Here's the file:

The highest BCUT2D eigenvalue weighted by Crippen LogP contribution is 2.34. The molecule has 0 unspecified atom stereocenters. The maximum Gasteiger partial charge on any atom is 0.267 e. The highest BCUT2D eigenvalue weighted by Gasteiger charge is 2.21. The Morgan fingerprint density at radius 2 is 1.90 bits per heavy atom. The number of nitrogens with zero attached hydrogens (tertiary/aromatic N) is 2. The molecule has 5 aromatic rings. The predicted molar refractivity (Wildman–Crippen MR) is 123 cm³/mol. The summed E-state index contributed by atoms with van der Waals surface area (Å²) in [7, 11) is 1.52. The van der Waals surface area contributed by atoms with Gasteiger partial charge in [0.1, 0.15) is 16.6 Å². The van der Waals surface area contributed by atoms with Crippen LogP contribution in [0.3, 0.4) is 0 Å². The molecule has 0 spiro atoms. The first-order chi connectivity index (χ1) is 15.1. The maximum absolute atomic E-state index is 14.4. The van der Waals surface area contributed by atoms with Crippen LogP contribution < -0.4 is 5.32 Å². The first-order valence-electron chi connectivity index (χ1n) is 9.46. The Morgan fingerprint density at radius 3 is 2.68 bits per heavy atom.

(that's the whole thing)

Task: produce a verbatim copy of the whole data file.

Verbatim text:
The highest BCUT2D eigenvalue weighted by Crippen LogP contribution is 2.34. The molecule has 0 unspecified atom stereocenters. The maximum Gasteiger partial charge on any atom is 0.267 e. The highest BCUT2D eigenvalue weighted by Gasteiger charge is 2.21. The Morgan fingerprint density at radius 2 is 1.90 bits per heavy atom. The number of nitrogens with zero attached hydrogens (tertiary/aromatic N) is 2. The molecule has 5 aromatic rings. The predicted molar refractivity (Wildman–Crippen MR) is 123 cm³/mol. The summed E-state index contributed by atoms with van der Waals surface area (Å²) in [7, 11) is 1.52. The van der Waals surface area contributed by atoms with Gasteiger partial charge in [0.1, 0.15) is 16.6 Å². The van der Waals surface area contributed by atoms with Crippen LogP contribution in [0.3, 0.4) is 0 Å². The molecule has 0 spiro atoms. The first-order chi connectivity index (χ1) is 15.1. The maximum absolute atomic E-state index is 14.4. The van der Waals surface area contributed by atoms with Crippen LogP contribution < -0.4 is 5.32 Å². The first-order valence-electron chi connectivity index (χ1n) is 9.46. The Morgan fingerprint density at radius 3 is 2.68 bits per heavy atom.